On the other hand, it may happen that a partial choice satisfies some axioms in but there is no lifting to a total choice satisfying the same axioms. The next examples exhibit two instances of this kind. (To simplify notation, we underline all items that are selected within a menu: for instance and stand for, respectively, and . Obviously, we always have for any , so we can safely omit defining for singletons.)

Example 1.

Let and . Define a partial choice by , , and . This choice is rationalizable by the (cyclic) preference defined by . However, does not admit any rational lifting to a total choice , since we would have .

Example 2.

Let and . Define a partial choice by One can easily check that satisfies axiom (but it fails to be rationalizable). On the other hand, admits no -lifting, since violates axiom for any choice extending to the full menu .

3.1 Lifting of axiom

In this section we characterize the choices that are -liftable. To that end, it is convenient to reformulate axiom in terms of the monotonicity of the rejection map. We need the following preliminary result, whose simple proof is omitted, and a technical definition.

Lemma 1.

Let . For any pair of sets , we have

Definition 4.

Let be a choice. Given a menu , the relativized choice domain w.r.t.  is the collection of all submenus of , that is, such that ; in symbols,

(1)

A set of menus is -closed w.r.t.  if , for every such that .         

In view of Lemma 1, axiom can be equivalently rewritten as follows:

(2)

In this form, axiom just asserts that enlarging the set of alternatives may only cause the set of neglected members to grow. As announced, we have:

Theorem 1.

A partial choice has the -lifting property if and only if the following two conditions hold:

  1. [label=(), start=1]

  2. ,  for all ;

  3. , for every such that is -closed w.r.t. .

Proof.

For necessity, assume that can be extended to a total choice on satisfying axiom , and let be the associated rejection map of . Since , condition 1 follows immediately from axiom for . To prove that satisfies condition 2 as well, let be a nonempty -closed subset of . By the equivalent formulation (2) of axiom , we obtain for every , where is the associated rejection map of . Hence

holds. It follows that

thus showing that 2 holds. This completes the proof of necessity.

For sufficiency, assume that 1 and 2 hold for the choice . For each , define

where we recall that is the relativized choice domain w.r.t. to (cf. Definition 4). In what follows we prove that the map is a well-defined choice, which extends and satisfies axiom .

Since the map is obviously contractive by definition, to prove that it is a well-defined choice it suffices to show that it is never empty-valued. Toward a contradiction, assume that for some . The definition of readily yields which implies and , since is -closed w.r.t. . However, this contradicts 2. Thus, is a well-defined (total) choice.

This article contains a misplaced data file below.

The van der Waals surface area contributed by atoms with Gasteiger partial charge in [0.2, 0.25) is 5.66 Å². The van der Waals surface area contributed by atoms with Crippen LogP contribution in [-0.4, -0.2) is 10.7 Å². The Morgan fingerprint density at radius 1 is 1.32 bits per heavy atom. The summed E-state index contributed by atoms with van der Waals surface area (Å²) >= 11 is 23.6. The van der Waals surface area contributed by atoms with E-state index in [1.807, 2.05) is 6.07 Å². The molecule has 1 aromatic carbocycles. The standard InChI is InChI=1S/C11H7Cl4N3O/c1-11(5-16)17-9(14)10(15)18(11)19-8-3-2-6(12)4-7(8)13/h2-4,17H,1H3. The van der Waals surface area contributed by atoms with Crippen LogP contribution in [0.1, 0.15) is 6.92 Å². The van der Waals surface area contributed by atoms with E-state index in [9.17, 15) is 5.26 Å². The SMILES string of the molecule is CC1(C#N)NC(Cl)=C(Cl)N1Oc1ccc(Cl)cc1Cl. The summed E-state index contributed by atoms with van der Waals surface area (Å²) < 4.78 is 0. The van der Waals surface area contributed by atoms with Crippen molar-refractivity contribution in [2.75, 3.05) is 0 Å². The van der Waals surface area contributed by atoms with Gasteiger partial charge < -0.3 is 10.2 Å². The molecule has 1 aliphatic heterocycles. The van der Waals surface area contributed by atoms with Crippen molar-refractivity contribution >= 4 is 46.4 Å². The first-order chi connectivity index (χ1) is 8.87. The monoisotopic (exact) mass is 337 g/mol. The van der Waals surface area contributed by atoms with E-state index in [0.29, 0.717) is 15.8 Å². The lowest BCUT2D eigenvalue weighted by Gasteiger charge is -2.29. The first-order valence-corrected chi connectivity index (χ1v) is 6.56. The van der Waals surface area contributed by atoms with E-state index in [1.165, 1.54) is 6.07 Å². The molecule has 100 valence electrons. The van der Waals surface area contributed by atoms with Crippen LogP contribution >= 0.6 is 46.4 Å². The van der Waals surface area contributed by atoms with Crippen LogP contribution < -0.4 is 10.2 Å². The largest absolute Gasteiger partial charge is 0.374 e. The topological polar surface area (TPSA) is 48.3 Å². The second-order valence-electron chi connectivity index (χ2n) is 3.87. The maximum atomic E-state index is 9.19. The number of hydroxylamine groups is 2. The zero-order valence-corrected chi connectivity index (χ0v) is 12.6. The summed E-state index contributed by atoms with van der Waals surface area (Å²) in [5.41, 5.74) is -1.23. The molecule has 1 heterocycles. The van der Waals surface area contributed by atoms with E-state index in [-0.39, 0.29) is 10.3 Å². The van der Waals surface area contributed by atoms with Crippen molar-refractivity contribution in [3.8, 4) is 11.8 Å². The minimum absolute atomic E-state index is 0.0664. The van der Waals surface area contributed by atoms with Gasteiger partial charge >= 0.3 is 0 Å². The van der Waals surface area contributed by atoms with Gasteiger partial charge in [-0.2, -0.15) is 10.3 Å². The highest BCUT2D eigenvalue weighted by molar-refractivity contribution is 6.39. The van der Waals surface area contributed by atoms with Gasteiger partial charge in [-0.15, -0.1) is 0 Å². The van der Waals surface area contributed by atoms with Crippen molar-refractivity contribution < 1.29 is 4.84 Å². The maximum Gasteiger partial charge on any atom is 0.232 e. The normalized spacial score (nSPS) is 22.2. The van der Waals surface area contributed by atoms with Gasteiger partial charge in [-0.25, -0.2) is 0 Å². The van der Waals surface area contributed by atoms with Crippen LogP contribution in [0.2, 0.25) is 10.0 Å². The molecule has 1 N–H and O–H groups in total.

Next, we show that extends . Let . Plainly, we have and for each . Property 1 yields , and so by Lemma 1. Thus, we obtain

which proves the claim.

Finally, we show that satisfies . Let . Since and , we have:

This proves that axiom holds for , and the proof is complete. ∎

3.2 Lifting of axiom

Here we prove that any partial choice satisfying axiom can be always lifted to a total choice still satisfying axiom . To that end, we need the notion of the intersection graph associated to a family of sets : this is the undirected graph whose nodes are the sets belonging to , and whose edges are the pairs of distinct intersecting sets (i.e., such that ).

Theorem 2.

A partial choice has the -lifting property if and only it satisfies axiom .

Proof.

Clearly, axiom holds for any choice that admits an extension to a total choice satisfying . Thus, it suffices to prove that any choice satisfying has the -lifting property. For every , pick an element , subject only to the condition that whenever . If (where ), then let be the connected component of the intersection graph associated to the family such that . Then, for , set

By definition, is a total contractive map on that is never empty-valued. In addition, if , then . It follows that is a well-defined total choice that extends .

To complete the proof, we only need to show that satisfies . Let be such that and . If , then plainly . On the other hand, if , then , hence and . Thus, we obtain again , as claimed. ∎

3.3 Lifting of Warp

Finally, we characterize choices that have the WARP-lifting property. This characterization will be obtained in terms of the existence of a suitable Noetherian total preorder on the collection of the Euler’s regions of the union of the choice domain with its image under the given choice. (Recall that a preorder is a binary relation that is reflexive and transitive. Further, a relation on is Noetherian if the converse relation is well-founded, i.e., if every nonempty subset of has an -maximal element.)

Thus, let be a partial choice. Denote by the Euler’s diagram of the family namely the partition

of formed by all the nonempty sets of the form , for . Further, for each , denote by the envelope of in , namely, the collection of regions in intersecting ; formally, Observe that, for each , we have . It turns out that the choice can be lifted to a total choice satisfying WARP if and only if there exists a suitable Noetherian total preorder on such that

More precisely, we have:

Theorem 3.

A partial choice has the WARP-lifting property if and only if there exists a total Noetherian preorder on the collection of Euler’s regions of such that, for all and , the following conditions hold:

  1. [label=()]

  2. if and , then ;

  3. if is -maximal in , then .